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Our leadership is not as bright as Ivan Petrovich Pavlov's dogs - the red light is flashing, the alarm bell is ringing loudly, but the leadership shows no sign of a conditioned response. That explains why we don't learn any lessons, neither from experiment nor from experience, and we end up paying the full cost of tuition each time anew.

Our leaders should have known long ago, if not by mental acumen and intellect, then at least reflexively, that it is better to launch diplomatic initiatives from choice rather than constraint. It is better if decisions are made in the free and open expanse of reasonable deliberation, rather than in the narrow confine of having no choice. But they, our leaders, insist on forever making decisions as if they were caught in a trap.

This is the natural state of affairs in which crucial decisions are made in Israel, because the best excuse that is offered when all of these fiascos blow up in our faces is - "What do you want? We didn't have a choice!" This accursed no-choice choice has been our affliction ever since the day we began to think for ourselves. Invariably, the ground suddenly seems to be giving way beneath us.

When even a conditioned reflex has atrophied, is it any wonder our enemies long ago concluded you can only talk with Israel through force? Many Israelis are accustomed to saying that the Arabs only understand one language, the language of brute force, and maybe they are right. But what language do we understand, if not the same exact language?

We only began to talk with the Egyptians after the Yom Kippur War, and not a day sooner. Now there's no longer any doubt that it would have been possible to talk peace with the Egyptians before the hostilities broke out, but the boldness wasn't there yet, and we waited, despite the alarm bells and warning lights, until the crushing blow was laid. Only then were the groundwork and our hearts ready for negotiations and concessions.

We also refused to talk with the Palestinians, for 20 "normal" years, until the first intifada reared up its ugly head at us, and at them. Again we were pushed into a corner; in the corner, under pressure, we feel at home. Recognition of the Palestinians and dialogue with them waited for many years and many missed opportunities until suddenly - surprise, surprise - we found that the Palestinians evidently refused to accept the eternal burden of occupation, and that they had malevolent intentions of throwing off that burden. Once again they spoke with us in the language of violence - and once again we responded.

And when did we finally withdraw from Lebanon? Only after the Hezbollah pummeled at us every day and Israeli society was incapable of absorbing the blows any longer. Maybe we could have, and should have, withdrawn a few years earlier? Maybe we should have wrestled with the problem years earlier, and considered the benefits and liabilities of our extended stay in Lebanon, and not chosen to withdraw only when there was no other choice than to flee, battered and bloodied? The Hezbollah roared, and killed - who wouldn't put their tail between their legs and run?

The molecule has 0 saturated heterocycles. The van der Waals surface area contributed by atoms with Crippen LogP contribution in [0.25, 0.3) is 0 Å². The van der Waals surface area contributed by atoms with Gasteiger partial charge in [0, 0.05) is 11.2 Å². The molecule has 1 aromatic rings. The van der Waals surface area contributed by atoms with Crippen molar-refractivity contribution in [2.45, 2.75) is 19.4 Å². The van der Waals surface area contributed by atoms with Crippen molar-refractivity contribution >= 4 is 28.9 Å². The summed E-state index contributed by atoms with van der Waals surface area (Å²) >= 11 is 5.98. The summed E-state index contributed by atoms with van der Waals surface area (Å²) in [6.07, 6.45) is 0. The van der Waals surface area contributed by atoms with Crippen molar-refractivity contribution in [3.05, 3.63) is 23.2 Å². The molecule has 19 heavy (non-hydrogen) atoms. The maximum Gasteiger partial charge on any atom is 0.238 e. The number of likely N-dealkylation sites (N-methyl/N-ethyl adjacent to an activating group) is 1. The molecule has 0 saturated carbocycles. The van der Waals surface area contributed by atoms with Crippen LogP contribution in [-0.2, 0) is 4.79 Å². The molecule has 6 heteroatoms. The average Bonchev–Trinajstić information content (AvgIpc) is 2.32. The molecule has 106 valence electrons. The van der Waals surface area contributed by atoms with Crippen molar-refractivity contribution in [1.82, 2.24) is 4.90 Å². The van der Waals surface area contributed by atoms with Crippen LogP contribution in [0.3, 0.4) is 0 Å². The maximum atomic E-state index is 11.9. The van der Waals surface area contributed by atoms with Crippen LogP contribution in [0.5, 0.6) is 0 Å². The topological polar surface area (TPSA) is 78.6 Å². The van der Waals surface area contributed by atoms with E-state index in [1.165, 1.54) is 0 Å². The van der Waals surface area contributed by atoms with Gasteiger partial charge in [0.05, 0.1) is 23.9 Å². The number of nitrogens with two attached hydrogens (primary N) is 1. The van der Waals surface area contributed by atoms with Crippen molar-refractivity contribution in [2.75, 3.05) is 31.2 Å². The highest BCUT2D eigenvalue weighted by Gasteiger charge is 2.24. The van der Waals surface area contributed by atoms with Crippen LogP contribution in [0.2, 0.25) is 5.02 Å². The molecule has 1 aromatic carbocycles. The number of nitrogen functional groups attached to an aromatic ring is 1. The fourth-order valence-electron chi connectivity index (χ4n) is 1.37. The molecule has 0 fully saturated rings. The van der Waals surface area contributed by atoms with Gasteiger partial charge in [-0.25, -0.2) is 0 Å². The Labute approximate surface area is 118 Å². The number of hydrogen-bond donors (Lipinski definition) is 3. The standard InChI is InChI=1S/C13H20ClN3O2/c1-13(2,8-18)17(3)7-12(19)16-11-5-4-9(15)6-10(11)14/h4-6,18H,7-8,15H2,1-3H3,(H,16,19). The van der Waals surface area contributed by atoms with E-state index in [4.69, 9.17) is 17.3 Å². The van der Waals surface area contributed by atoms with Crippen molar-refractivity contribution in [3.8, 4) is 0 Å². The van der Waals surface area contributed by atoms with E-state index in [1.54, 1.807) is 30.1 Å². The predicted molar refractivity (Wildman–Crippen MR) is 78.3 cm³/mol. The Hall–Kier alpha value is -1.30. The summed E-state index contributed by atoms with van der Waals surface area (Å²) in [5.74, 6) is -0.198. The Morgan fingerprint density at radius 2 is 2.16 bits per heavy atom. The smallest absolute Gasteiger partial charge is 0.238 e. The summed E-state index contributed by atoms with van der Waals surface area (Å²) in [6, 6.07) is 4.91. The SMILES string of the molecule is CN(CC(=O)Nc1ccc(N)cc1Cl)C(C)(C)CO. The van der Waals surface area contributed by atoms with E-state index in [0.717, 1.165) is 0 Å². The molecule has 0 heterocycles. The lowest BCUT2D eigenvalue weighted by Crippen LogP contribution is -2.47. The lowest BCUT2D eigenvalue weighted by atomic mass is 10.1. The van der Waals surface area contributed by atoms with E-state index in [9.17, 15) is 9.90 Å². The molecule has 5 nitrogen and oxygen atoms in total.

And now the most dubious deal of all - if it is possible to free 450 prisoners of all types, why didn't we free them to Abu Mazen, and thereby prevent the collapse of this moderate and sensible man? Even the chief of staff admitted in a flash of honest revelation, that Israel played a substantial role in the defeat of Palestinian moderation. And if not to Abu Mazen, why not now to Abu Ala? And why not release prisoners directly to the Jordanians, with whom we have peaceful relations.

But no. The people of Israel is determined to strengthen the number one terrorist in the Middle East, Hassan Nasrallah, and turn him into a popular hero. The people of Israel is determined to prove that Nasrallah's are the most effective and constructive methods, and anyone who wants to vanquish the "Zionist enemy" - ought to learn from him.

I've read more than few emotional outpourings about the sanctity and magnitude of the day - the day of redemption and moment of liberation - once again we have proved our moral superiority over our enemies. Evidently, I have other concepts of morality.

A reasonable policy, which notices the blinking lights and alarm bells as they happen, which sees where things are heading, which saves the lives of numerous victims through the exercise of forethought, seems to me for some reason much more moral. It's moral not to send soldiers to Lebanon in a superfluous, futile war, the fallout of which still chases us.

It seems to be much more moral than receiving them in coffins. Nasrallah would not now exist had the war that we initiated conceived him. To complete the fence on the 1967 Green Line and save live people after three years of cynical foot-dragging - that's moral.

We are not dogs, and therefore there is no need to wait for the red light and the bells - and to be late. We have to assume that in the Middle East, until the hostility ebbs away, the alarm bells will always be there.